Are you looking to rehydrate your leather but don't know where to turn? Want to get the lowdown on mink oil for leather and how it can help replenish those all-important natural oils? Does mink oil weaken leather? Is mink oil good or bad for leather?
Well, you are in the right place, for today we will be exploring mink oil, where it comes from, and how it can help get your leather back to its natural well-oiled state.
What is Mink Oil?
Perhaps the best place to start is with a definition of what mink oil for leather is and from whence it comes.
Aficionados of leather will no doubt have heard of mink oil already - this is, after all, a common oil with which leather items like, say, leather boots are conditioned. This oil is extracted from mink fat that has otherwise been removed from pelts that are headed to the fur industry.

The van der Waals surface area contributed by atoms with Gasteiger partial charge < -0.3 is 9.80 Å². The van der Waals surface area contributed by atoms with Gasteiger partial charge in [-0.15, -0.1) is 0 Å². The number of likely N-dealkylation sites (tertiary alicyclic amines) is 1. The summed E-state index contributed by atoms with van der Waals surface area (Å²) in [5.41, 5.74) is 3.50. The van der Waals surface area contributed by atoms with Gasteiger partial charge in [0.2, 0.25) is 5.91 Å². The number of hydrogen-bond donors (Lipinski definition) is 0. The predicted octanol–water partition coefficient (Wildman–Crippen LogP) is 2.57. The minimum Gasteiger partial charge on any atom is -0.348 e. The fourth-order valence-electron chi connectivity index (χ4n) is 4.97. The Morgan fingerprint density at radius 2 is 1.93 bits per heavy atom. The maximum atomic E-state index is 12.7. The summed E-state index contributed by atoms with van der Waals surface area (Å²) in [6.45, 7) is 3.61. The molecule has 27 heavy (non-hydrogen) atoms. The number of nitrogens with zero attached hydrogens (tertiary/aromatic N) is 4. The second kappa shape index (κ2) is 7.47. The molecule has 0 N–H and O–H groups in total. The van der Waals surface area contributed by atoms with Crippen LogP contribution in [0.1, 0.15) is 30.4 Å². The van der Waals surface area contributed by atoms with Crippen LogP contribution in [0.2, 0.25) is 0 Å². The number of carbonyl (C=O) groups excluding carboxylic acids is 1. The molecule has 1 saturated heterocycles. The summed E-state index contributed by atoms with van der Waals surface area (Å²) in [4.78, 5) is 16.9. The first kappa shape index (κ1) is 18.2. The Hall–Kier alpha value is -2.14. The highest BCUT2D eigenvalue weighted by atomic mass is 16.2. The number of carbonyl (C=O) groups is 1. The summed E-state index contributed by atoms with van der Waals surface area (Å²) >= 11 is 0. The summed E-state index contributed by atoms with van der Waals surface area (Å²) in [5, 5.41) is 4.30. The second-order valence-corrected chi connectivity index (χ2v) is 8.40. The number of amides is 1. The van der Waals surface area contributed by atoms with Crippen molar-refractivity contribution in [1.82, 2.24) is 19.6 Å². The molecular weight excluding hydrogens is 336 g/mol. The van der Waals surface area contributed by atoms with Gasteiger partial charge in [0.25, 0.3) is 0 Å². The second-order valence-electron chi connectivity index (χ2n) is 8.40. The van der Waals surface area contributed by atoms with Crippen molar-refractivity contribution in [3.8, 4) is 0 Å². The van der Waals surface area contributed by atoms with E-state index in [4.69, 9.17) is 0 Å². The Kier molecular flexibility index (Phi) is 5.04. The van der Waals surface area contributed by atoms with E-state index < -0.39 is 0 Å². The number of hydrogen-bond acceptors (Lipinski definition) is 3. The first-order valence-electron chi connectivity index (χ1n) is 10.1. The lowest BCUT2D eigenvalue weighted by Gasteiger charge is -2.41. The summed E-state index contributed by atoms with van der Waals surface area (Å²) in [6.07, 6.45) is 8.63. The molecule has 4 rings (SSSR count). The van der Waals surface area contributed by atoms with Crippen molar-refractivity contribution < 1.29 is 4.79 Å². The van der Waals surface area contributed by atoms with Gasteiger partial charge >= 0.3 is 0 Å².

This is the most well-known benefit of how mink oil operates - as a leather conditioner it can soften leather considerably, replenishing the oils that can dissipate over time and cause the leather to dry out, much as with olive oil or neatsfoot oil.
As with many things in the American canon, this is really an invention that came long before. Namely, this was something that Native American nations like the Chippewa first came to observe, noticing the softening properties of mink fat. The mink grew in popularity rapidly after the post-World War 2 economic boom, whereby the byproduct of mink oil was mass-produced.
The reason for mink oil's softening and moisturizing properties is to do with the palmitoleic acid within its chemical makeup, very similar to human sebum. In this way, it can coat, moisturize, condition, and protect leather, especially full-grain leather or vegetable-tanned leather.
When working with any oils - in this instance, attempting to ask 'does mink oil do leather any good' - toxicity is the main point of concern. You have likely worried about this very thing without even thinking about it when, for instance, you have accidentally ingested some PVA glue or other substance.